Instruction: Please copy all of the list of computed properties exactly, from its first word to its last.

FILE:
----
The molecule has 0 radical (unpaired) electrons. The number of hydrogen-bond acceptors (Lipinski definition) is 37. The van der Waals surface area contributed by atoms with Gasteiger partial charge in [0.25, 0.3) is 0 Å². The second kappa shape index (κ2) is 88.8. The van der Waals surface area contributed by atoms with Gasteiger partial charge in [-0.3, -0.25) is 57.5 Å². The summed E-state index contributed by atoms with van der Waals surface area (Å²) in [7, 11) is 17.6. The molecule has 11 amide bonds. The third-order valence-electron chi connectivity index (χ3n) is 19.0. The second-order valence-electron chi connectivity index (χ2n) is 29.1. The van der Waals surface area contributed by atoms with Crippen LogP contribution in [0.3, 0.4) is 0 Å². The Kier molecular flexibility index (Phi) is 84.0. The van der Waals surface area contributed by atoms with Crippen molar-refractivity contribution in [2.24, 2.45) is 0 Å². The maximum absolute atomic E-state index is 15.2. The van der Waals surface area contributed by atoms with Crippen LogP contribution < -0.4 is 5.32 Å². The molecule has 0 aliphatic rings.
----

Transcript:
The molecule has 0 radical (unpaired) electrons. The number of hydrogen-bond acceptors (Lipinski definition) is 37. The van der Waals surface area contributed by atoms with Gasteiger partial charge in [0.25, 0.3) is 0 Å². The second kappa shape index (κ2) is 88.8. The van der Waals surface area contributed by atoms with Gasteiger partial charge in [-0.3, -0.25) is 57.5 Å². The summed E-state index contributed by atoms with van der Waals surface area (Å²) in [7, 11) is 17.6. The molecule has 11 amide bonds. The third-order valence-electron chi connectivity index (χ3n) is 19.0. The second-order valence-electron chi connectivity index (χ2n) is 29.1. The van der Waals surface area contributed by atoms with Crippen LogP contribution in [0.3, 0.4) is 0 Å². The Kier molecular flexibility index (Phi) is 84.0. The van der Waals surface area contributed by atoms with Crippen molar-refractivity contribution in [2.24, 2.45) is 0 Å². The maximum absolute atomic E-state index is 15.2. The van der Waals surface area contributed by atoms with Crippen LogP contribution < -0.4 is 5.32 Å². The molecule has 0 aliphatic rings.